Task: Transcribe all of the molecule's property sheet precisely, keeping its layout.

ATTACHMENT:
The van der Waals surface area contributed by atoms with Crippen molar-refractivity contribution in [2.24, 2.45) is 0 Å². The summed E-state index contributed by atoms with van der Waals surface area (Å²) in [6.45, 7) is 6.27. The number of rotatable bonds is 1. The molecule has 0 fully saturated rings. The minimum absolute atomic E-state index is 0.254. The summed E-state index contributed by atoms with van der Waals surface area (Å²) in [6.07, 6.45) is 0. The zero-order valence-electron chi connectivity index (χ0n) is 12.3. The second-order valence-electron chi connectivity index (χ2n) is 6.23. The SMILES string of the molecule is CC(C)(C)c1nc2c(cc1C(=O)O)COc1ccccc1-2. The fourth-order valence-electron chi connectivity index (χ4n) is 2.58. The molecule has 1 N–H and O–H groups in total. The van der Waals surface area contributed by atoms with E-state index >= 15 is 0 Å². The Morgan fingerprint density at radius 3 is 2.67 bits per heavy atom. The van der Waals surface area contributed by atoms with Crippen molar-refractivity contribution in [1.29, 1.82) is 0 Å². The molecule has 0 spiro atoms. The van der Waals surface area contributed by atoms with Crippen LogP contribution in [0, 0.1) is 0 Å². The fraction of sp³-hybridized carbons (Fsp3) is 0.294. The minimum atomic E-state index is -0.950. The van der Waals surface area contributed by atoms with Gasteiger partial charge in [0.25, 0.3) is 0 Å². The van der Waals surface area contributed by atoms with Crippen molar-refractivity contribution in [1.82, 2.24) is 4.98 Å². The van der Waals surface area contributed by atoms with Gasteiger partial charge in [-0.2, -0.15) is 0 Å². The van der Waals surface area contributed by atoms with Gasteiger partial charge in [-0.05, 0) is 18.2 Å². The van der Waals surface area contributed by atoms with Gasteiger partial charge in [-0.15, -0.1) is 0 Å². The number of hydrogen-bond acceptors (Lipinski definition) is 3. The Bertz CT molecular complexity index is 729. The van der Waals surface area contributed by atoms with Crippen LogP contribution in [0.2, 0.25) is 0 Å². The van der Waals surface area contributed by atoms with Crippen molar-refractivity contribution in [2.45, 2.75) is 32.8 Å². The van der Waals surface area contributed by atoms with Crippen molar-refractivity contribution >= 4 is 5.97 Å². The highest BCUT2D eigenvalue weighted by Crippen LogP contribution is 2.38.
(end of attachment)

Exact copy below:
The van der Waals surface area contributed by atoms with Crippen molar-refractivity contribution in [2.24, 2.45) is 0 Å². The summed E-state index contributed by atoms with van der Waals surface area (Å²) in [6.45, 7) is 6.27. The number of rotatable bonds is 1. The molecule has 0 fully saturated rings. The minimum absolute atomic E-state index is 0.254. The summed E-state index contributed by atoms with van der Waals surface area (Å²) in [6.07, 6.45) is 0. The zero-order valence-electron chi connectivity index (χ0n) is 12.3. The second-order valence-electron chi connectivity index (χ2n) is 6.23. The SMILES string of the molecule is CC(C)(C)c1nc2c(cc1C(=O)O)COc1ccccc1-2. The fourth-order valence-electron chi connectivity index (χ4n) is 2.58. The molecule has 1 N–H and O–H groups in total. The van der Waals surface area contributed by atoms with E-state index >= 15 is 0 Å². The Morgan fingerprint density at radius 3 is 2.67 bits per heavy atom. The van der Waals surface area contributed by atoms with Crippen molar-refractivity contribution in [1.29, 1.82) is 0 Å². The molecule has 0 spiro atoms. The van der Waals surface area contributed by atoms with Crippen LogP contribution in [0, 0.1) is 0 Å². The fraction of sp³-hybridized carbons (Fsp3) is 0.294. The minimum atomic E-state index is -0.950. The van der Waals surface area contributed by atoms with Gasteiger partial charge in [0.25, 0.3) is 0 Å². The van der Waals surface area contributed by atoms with Crippen molar-refractivity contribution in [1.82, 2.24) is 4.98 Å². The van der Waals surface area contributed by atoms with Gasteiger partial charge in [-0.2, -0.15) is 0 Å². The van der Waals surface area contributed by atoms with Gasteiger partial charge in [-0.05, 0) is 18.2 Å². The van der Waals surface area contributed by atoms with Gasteiger partial charge in [-0.15, -0.1) is 0 Å². The number of hydrogen-bond acceptors (Lipinski definition) is 3. The Bertz CT molecular complexity index is 729. The van der Waals surface area contributed by atoms with Crippen LogP contribution in [0.2, 0.25) is 0 Å². The van der Waals surface area contributed by atoms with Crippen molar-refractivity contribution in [2.45, 2.75) is 32.8 Å². The van der Waals surface area contributed by atoms with Crippen molar-refractivity contribution >= 4 is 5.97 Å². The highest BCUT2D eigenvalue weighted by Crippen LogP contribution is 2.38.